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Hi guys. I need help splitting a number into its individual parts and then add them. E.g. the number would be 1994 = 1 + 9 + 9 + 4 = 23

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tyler brecht
tyler brecht on 20 Sep 2014
Commented: John D'Errico on 9 Oct 2020
I don't want the number to turn a scalar into an array eg x = 1994 = 1 9 9 4 I want it the scalar x = 1994 to split into multiple scalars. I hope this makes sense and your help will be much appreciated

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Accepted Answer

John
John on 20 Sep 2014
Edited: John on 20 Sep 2014
When you say you do not want the number to turn to a scalar, I think what you are saying is you don't want to convert the scalar number x = 1994 into a vector v = [1 9 9 4].
If you are allowed to use string functions and are loose on your restriction, consider this:
x = 1994
%Convert x = 1994 to a vector of characters
a = num2str(x); %a now holds ['1' '9' '9' '4']
%Go through each of the elements in the vector, a, convert them to numbers and add them up
sum = 0;
for i = 1:size(a, 2)
sum = sum + str2num(a(i));
end
%sum now contains the sum of the individual digits
But this seems like a typical undergraduate homework problem :-) for a comp. sci./electrical enginering course :-) and the string approach above is unlikely to be the proper solution. I hope no one else provides the mathematical solution to this :-) as this is not a MATLAB question.
As a hint, consider the significance of the position of the individual digits in the number. We call them the one's, ten's, hundred's, and thousand's position for a reason :-)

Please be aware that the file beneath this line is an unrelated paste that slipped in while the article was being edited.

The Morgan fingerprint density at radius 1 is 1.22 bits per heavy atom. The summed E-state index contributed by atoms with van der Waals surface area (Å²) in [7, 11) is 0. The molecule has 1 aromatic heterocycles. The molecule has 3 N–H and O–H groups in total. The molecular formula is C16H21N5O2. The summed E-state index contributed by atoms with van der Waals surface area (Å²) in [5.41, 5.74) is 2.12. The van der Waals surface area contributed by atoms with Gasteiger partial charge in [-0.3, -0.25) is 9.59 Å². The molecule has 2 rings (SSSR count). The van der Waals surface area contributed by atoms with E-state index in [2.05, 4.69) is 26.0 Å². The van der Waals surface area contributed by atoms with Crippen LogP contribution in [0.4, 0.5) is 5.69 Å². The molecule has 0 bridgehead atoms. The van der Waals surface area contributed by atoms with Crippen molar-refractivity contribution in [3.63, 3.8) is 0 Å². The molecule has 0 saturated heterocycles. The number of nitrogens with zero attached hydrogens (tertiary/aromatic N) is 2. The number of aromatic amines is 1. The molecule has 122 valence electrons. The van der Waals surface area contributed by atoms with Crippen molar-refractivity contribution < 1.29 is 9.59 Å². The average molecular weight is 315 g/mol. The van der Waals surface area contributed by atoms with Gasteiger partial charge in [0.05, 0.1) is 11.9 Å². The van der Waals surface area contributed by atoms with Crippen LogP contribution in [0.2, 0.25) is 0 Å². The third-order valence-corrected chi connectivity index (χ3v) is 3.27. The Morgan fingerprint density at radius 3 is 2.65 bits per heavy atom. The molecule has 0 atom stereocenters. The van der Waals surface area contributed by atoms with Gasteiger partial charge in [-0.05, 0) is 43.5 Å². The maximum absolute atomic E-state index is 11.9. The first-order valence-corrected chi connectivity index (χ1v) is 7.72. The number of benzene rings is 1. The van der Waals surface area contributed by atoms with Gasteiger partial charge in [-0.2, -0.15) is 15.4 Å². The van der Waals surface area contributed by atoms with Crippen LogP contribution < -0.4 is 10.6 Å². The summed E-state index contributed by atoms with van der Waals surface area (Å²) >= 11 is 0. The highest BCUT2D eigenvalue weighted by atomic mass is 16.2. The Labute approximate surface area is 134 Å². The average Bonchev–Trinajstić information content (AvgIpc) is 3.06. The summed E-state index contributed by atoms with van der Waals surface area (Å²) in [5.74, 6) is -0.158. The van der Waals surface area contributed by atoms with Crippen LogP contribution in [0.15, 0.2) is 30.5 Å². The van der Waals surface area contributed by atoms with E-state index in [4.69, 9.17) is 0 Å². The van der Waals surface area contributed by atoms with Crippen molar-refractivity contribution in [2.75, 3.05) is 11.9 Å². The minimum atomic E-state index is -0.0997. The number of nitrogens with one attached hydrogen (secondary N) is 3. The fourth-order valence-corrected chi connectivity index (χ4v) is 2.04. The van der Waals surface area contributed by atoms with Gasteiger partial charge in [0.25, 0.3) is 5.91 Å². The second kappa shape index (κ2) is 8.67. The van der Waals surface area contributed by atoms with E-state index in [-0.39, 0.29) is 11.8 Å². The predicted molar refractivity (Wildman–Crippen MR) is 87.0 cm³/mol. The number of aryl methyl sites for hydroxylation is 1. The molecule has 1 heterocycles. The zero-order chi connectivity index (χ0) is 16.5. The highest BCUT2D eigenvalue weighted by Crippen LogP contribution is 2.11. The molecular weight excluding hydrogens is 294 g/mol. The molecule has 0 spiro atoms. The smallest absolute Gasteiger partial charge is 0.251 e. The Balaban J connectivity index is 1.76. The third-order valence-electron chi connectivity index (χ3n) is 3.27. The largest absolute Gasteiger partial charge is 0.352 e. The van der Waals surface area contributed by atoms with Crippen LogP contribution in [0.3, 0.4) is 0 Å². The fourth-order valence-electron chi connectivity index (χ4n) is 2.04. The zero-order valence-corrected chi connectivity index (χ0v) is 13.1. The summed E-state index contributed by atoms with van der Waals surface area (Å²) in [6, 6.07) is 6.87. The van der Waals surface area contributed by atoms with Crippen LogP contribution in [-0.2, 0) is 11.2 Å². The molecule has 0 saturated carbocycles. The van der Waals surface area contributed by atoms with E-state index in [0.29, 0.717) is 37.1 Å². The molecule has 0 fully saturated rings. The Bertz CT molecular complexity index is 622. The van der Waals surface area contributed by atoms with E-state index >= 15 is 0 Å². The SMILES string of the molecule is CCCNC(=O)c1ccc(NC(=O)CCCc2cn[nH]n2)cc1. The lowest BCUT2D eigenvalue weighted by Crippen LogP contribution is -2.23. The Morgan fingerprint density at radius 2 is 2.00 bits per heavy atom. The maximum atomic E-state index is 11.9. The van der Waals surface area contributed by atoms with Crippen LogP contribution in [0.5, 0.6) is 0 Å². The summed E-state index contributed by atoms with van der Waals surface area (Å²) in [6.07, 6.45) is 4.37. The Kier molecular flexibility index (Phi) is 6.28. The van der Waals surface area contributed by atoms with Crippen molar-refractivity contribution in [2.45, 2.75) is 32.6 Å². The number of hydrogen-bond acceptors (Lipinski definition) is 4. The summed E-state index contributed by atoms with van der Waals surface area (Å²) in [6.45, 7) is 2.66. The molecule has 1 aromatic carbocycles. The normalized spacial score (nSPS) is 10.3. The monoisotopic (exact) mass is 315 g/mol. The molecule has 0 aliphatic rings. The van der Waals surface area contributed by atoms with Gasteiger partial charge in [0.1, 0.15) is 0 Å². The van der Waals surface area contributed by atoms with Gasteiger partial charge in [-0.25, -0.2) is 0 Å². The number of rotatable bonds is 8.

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tyler brecht
tyler brecht on 20 Sep 2014
Wow u are wise :), thanks a lot John this is exactly what I was looking for:). I'm actually doing a mechanical engineering course, but this solution will help me a lot in completing my assignment, which contains a if function and while loop
John
John on 20 Sep 2014
A glimpse from the mathematical vantage point:
x = 1994;
a = 1994 / 1000;
a = floor(a); %a = 1, ..cough.. the thousand's position
b = x - a * 1000; % b = 994
b = b / 100;
b = floor(b); % b = 9, ..cough.. the hundred's position
None of the variables above are vectors.

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More Answers (4)

Guillaume
Guillaume on 20 Sep 2014
n = 1994;
num2str(n) - '0'

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per isakson
per isakson on 20 Sep 2014
Edited: per isakson on 20 Sep 2014
A one-liner with a lot of Matlab
>> sum( arrayfun( @(a) str2double(a), num2str( 1994 ) ) )
ans =
23
or even more matlab-ish
>> sum( arrayfun( @str2double, num2str( 1994 ) ) )
ans =
23
This is essential the same as John's solution with the for-loop replaced by the function, arrayfun

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tyler brecht
tyler brecht on 20 Sep 2014
Yes I see your solution is more efficient and more advanced, I would use it but I need to get to understand the arrayfun function first before using it
per isakson
per isakson on 20 Sep 2014
Fewer lines of code is good, but one should only use code that one understands and is able to take responsibility for.

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Jan
Jan on 11 Jul 2019
Edited: Jan on 11 Jul 2019
N = 1994;
m = floor(log10(N));
D = mod(floor(N ./ 10 .^ (m:-1:0)), 10);
>> D = [1, 9, 9, 4]

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John D'Errico
John D'Errico on 9 Oct 2020
@Tejas Mahajan - easy enough. But you should make the effort yourself. What, for example does this do?
10 .^ (m:-1:0)
Now, what would happen when you do this?
N ./ 10 .^ (m:-1:0)
Now add one more layer around that?
floor(N ./ 10 .^ (m:-1:0))
Try that part for 1994. Now, look at the last step in his code.
mod(floor(N ./ 10 .^ (m:-1:0)), 10);
What did that do?
When you don't understand a piece of code, break it apart. Start in the middle, then work outwards, one part at a time until you do see what it does. You won't learn otherwise.

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Joachim Posselt
Joachim Posselt on 12 Apr 2017
Edited: Joachim Posselt on 12 Apr 2017
yyyy = 1994;
% dig = digits extract // Ziffern extrahieren - mit Mathe, nicht mit Strings!!
dig_t = floor (yyyy / 1000); % tausender // thousands
dig_h = yyyy - dig_t * 1000;
dig_h = floor (dig_h / 100); % hunderter // hundreds
dig_z = yyyy - dig_t * 1000 - dig_h*100;
dig_z = floor (dig_z / 10); % zehner // ten
dig_e = yyyy - dig_t * 1000 - dig_h*100 -dig_z*10;
dig_e = floor (dig_e / 1); % einer // ones

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